|"An engaging and valuable contribution to Robert Penn Warren
Scholarship. Significant research opportunities will be provided...in a volume that is
expertly, indeed authortatively, edited and complete, with an astute and illuminating
introductory essay, careful documentary notes, and a meticulous consideration of textual
|-Lewis Simpson, Boyd Professor of English, emeritus, Louisiana State
|Robert Penn Warren's 1946 Pulitzer Prize-winning novel All the King's
Men is one of the undisputed classics of American literature. Fifty years after the
novel's publication, Warren's characters still stand as powerful representations of the
moral dilemmas faced by individuals in positions of power. All the King's Men
had it genesis in Warren's stage play Proud Flesh. Warren also wrote a subsequent
play titled Willie Stark: His Rise and Fall and a later dramatic version of the
novel that shared the title All the King's Men.
This volume is the first to
collect all three dramatic texts and to publish Proud Flesh and Willie Stark.
Proud Flesh is particularly fascinating for what it reveals about the development
of All the King's Men and Warren's changing perceptions of its characters and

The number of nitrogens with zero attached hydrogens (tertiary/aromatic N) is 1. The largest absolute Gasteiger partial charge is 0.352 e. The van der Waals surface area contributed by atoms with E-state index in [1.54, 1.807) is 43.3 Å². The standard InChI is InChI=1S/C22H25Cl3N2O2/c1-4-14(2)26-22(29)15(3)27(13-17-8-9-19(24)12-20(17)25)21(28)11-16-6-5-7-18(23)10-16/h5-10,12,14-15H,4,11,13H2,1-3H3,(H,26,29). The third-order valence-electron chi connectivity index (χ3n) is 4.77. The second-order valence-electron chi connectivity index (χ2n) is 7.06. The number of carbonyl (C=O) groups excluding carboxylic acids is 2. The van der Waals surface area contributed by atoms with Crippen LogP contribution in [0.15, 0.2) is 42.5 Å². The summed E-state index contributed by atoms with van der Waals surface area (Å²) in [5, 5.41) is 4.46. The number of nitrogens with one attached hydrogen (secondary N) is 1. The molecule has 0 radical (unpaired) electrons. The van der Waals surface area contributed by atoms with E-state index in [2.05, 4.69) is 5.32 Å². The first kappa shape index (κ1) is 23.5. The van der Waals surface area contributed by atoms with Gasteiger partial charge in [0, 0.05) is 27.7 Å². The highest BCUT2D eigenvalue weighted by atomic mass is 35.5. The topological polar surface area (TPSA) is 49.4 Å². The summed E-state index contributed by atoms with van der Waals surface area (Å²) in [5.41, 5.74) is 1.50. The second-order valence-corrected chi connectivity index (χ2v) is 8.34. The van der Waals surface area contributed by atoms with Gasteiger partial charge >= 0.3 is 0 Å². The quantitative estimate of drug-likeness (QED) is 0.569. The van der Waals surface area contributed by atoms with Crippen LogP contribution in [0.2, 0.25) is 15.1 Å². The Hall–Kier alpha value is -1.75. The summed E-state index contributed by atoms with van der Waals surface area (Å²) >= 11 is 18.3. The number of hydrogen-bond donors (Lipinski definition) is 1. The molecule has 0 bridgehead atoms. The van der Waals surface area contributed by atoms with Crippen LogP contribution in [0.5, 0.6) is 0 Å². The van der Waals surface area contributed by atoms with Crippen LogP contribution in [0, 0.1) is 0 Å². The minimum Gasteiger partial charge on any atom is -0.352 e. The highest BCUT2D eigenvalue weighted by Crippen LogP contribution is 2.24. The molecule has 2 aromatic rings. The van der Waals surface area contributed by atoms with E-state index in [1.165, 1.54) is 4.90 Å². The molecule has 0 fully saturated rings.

themes. The other plays, as post-novel writings, provided a forum for Warren to clarify
his intentions in the novel. The editor's introduction to this collection reviews the
composition history of the works and their relationship to the novel and to each other.
The new perspectives on Warren's writing presented in Robert Penn Warren's "All
the King's Men": Three Stage Versions provide a glimpse into a creative
mind struggling with a compelling story and offer readers another way of looking at an
American classic. This book is an essential reference in Warren studies that will give
students of All the King's Men another context from which to consider Warren's
James A. Grimshaw, Jr. is Regents
Professor of English at Texas A&M University-Commerce.
James A. Perkins is a professor of
English at Westminster College in New Wilmington, Pennsylvania.